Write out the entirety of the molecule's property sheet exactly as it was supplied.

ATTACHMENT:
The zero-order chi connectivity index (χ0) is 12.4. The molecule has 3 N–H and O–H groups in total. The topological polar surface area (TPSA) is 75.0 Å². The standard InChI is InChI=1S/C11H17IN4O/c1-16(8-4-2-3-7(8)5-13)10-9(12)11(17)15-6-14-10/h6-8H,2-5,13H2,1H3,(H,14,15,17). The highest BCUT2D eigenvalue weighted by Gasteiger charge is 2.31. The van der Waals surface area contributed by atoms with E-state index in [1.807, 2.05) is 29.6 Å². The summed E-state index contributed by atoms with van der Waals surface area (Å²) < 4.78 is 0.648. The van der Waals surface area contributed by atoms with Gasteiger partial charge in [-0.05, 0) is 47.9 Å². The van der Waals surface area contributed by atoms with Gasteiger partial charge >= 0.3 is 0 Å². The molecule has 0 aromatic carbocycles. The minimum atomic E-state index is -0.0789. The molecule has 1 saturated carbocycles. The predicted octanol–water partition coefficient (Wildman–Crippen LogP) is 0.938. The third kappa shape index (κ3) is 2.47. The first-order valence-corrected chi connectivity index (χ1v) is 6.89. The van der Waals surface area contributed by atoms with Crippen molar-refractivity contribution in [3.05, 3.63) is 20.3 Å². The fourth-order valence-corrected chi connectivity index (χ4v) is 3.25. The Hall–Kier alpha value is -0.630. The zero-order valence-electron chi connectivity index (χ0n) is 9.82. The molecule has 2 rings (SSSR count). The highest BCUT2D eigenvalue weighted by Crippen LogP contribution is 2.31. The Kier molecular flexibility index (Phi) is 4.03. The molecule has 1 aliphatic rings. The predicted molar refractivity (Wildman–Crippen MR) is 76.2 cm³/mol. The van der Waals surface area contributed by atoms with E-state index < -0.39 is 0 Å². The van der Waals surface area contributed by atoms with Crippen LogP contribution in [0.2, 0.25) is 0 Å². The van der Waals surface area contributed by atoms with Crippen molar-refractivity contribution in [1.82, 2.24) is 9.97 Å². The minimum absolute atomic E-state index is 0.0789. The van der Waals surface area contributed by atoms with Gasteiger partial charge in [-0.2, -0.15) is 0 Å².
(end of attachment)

The zero-order chi connectivity index (χ0) is 12.4. The molecule has 3 N–H and O–H groups in total. The topological polar surface area (TPSA) is 75.0 Å². The standard InChI is InChI=1S/C11H17IN4O/c1-16(8-4-2-3-7(8)5-13)10-9(12)11(17)15-6-14-10/h6-8H,2-5,13H2,1H3,(H,14,15,17). The highest BCUT2D eigenvalue weighted by Gasteiger charge is 2.31. The van der Waals surface area contributed by atoms with E-state index in [1.807, 2.05) is 29.6 Å². The summed E-state index contributed by atoms with van der Waals surface area (Å²) < 4.78 is 0.648. The van der Waals surface area contributed by atoms with Gasteiger partial charge in [-0.05, 0) is 47.9 Å². The van der Waals surface area contributed by atoms with Gasteiger partial charge >= 0.3 is 0 Å². The molecule has 0 aromatic carbocycles. The minimum atomic E-state index is -0.0789. The molecule has 1 saturated carbocycles. The predicted octanol–water partition coefficient (Wildman–Crippen LogP) is 0.938. The third kappa shape index (κ3) is 2.47. The first-order valence-corrected chi connectivity index (χ1v) is 6.89. The van der Waals surface area contributed by atoms with Crippen molar-refractivity contribution in [3.05, 3.63) is 20.3 Å². The fourth-order valence-corrected chi connectivity index (χ4v) is 3.25. The Hall–Kier alpha value is -0.630. The zero-order valence-electron chi connectivity index (χ0n) is 9.82. The molecule has 2 rings (SSSR count). The highest BCUT2D eigenvalue weighted by Crippen LogP contribution is 2.31. The Kier molecular flexibility index (Phi) is 4.03. The molecule has 1 aliphatic rings. The predicted molar refractivity (Wildman–Crippen MR) is 76.2 cm³/mol. The van der Waals surface area contributed by atoms with E-state index < -0.39 is 0 Å². The van der Waals surface area contributed by atoms with Crippen LogP contribution in [0.2, 0.25) is 0 Å². The van der Waals surface area contributed by atoms with Crippen molar-refractivity contribution in [1.82, 2.24) is 9.97 Å². The minimum absolute atomic E-state index is 0.0789. The van der Waals surface area contributed by atoms with Gasteiger partial charge in [-0.2, -0.15) is 0 Å².